Following on from the success of last year's Finale, Shane MacGowan will be joined by Moving Hearts for a finale and singalong by a host of special guests, including Phil Coulter, Mundy, Eddie Furey and Christy Dignam.
A transcendent singer/songwriter and two-fisted gutter poet whose notorious drunken behavior, rotten teeth, and drug-fueled excesses often threatened to eclipse his reputation as a performer, Shane MacGowan was born on Christmas Day, 1957, in Kent, England. Within months, his family returned to their native Ireland, where he spent the first several years of his life immersed in the traditional music of the Irish culture. When MacGowan was six, the family moved to London; there his talents as a writer gradually blossomed, and he won a number of poetry contests prior to his expulsion from school at the age of 14 for possession of drugs. In 1976, he attended his first Sex Pistols concert, and quickly became a regular at local punk shows; he soon formed his own band, the Nipple Erectors (renamed the Nips after releasing their 1978 debut single, "King of the Bop"). Despite finding a mentor in the Jam's Paul Weller, the Nips were largely unsuccessful, and disbanded in late 1980; MacGowan then took a job in a record store, occasionally filling in with his friend Spider Stacy's band the Millwall Chainsaws.
When the Chainsaws soon split as well, MacGowan and Stacy formed the Pogues -- originally dubbed Pogue Mahone, Gaelic for "kiss my ass" -- along with accordionist James Fearnley, bassist Cait O'Riordan, guitarist Jem Finer, and drummer Andrew Rankin. Hot-wiring traditional Irish music with the energy and passion of punk, the Pogues quickly developed into one of the most respected and colorful bands of their era, scoring a number of U.K. hits including "A Pair of Brown Eyes" and "Fairytale of New York" and recording such superb LPs as 1985's Elvis Costello-produced Rum Sodomy & the Lash and 1988's If I Should Fall from Grace with God. However, as stories of MacGowan's voracious appetite for alcohol and drugs swelled to mythic proportions, he grew increasingly unreliable, often missing live performances (including a series of 1988 dates opening for Bob Dylan). By the fall of 1991, the other Pogues had finally had enough, and he was dismissed from the band. As MacGowan's drinking problem worsened, many feared for his life; apart from a 1992 duet with Nick Cave on "What a Wonderful World," he was largely silent for several years, making only the occasional drunken concert or television appearance.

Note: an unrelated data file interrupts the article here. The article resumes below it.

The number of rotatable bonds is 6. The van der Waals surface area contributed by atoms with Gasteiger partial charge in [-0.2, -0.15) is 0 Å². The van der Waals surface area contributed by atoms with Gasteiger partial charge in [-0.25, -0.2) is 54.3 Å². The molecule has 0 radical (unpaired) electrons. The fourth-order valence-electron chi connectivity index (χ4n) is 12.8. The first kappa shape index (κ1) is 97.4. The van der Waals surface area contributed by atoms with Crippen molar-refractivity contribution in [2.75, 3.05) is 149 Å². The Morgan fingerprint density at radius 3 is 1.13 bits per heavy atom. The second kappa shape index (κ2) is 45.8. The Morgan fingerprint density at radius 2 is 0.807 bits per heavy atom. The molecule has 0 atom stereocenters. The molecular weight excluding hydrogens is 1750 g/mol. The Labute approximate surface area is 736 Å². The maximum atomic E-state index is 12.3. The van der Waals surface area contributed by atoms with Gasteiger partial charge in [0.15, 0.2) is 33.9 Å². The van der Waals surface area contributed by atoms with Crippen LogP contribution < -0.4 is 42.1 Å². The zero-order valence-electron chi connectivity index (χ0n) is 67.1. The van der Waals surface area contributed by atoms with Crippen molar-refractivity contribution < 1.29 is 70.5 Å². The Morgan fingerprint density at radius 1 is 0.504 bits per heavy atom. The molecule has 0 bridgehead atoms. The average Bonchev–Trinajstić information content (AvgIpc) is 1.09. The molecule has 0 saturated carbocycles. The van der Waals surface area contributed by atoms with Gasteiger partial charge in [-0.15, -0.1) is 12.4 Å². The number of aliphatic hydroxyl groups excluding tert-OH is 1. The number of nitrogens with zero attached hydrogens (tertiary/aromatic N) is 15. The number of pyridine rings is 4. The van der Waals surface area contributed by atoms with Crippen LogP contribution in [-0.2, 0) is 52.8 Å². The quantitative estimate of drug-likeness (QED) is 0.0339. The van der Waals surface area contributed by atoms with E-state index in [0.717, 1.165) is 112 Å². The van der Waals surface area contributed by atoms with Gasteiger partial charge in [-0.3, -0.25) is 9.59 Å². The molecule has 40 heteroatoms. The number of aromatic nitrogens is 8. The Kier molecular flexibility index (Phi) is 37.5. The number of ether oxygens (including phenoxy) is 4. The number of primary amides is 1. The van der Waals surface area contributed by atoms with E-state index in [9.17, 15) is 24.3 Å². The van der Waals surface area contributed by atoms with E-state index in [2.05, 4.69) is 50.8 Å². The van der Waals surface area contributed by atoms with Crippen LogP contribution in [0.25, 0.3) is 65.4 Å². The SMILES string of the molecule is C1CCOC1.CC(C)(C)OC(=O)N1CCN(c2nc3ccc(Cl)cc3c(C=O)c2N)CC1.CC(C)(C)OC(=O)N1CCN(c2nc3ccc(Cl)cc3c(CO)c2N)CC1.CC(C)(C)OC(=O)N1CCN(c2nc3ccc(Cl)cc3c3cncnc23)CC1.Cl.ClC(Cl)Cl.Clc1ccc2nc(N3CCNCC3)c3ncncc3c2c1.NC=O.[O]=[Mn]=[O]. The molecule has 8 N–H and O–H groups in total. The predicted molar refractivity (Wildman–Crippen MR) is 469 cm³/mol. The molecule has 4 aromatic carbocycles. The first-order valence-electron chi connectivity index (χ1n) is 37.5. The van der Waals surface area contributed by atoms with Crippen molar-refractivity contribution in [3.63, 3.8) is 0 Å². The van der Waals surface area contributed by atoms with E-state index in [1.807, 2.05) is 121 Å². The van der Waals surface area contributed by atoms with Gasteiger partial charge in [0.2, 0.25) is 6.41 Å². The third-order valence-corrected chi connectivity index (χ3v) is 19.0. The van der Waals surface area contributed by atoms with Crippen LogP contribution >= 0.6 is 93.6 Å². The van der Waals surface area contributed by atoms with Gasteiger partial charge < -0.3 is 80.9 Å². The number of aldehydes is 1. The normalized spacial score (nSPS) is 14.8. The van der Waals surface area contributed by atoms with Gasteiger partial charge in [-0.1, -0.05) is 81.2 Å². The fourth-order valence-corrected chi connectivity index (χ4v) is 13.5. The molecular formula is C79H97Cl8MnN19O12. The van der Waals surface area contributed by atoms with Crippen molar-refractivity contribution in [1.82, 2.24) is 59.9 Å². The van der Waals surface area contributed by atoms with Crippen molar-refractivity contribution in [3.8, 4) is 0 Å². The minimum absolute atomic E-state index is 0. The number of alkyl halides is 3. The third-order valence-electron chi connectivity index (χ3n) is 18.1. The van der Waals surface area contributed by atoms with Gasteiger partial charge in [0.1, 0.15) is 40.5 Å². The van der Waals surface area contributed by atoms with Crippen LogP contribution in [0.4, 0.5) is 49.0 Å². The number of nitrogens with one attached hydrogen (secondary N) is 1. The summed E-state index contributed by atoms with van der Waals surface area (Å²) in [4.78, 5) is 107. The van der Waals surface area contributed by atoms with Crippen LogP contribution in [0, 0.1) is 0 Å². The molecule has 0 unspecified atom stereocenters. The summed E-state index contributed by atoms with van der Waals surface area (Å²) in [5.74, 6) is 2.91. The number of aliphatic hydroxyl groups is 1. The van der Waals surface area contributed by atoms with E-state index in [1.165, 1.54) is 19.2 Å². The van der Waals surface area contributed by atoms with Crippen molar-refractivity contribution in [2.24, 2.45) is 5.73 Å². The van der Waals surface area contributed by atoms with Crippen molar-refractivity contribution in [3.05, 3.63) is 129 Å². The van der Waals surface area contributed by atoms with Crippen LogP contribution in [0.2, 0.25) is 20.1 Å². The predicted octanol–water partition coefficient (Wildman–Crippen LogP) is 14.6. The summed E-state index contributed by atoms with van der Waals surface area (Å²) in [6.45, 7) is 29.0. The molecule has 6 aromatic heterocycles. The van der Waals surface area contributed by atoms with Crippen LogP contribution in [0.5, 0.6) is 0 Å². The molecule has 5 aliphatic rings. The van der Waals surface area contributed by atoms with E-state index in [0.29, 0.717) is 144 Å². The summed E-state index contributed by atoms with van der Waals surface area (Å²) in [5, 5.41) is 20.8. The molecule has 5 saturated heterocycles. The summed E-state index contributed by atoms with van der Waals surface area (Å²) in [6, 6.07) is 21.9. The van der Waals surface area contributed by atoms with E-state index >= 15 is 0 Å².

In 1994, however, he silenced critics by pulling himself together to form a new band, the Popes; after making a fitting St. Patrick's Day debut performance at a London pub, the group -- which also included guitarist Paul McGuinness, bassist Bernie France, drummer Danny Pope, tenor banjoist Tom McAnimal, guitarist Kieran "Mo" O'Hagan, and whistle player Colm O'Maonlai -- entered the studio to begin recording its first LP, dubbed The Snake. "Haunted," a gorgeous duet with Sinéad O'Connor, later became a minor hit; MacGowan's follow-up, The Crock of Gold, appeared in 1997. ~ Jason Ankeny, Rovi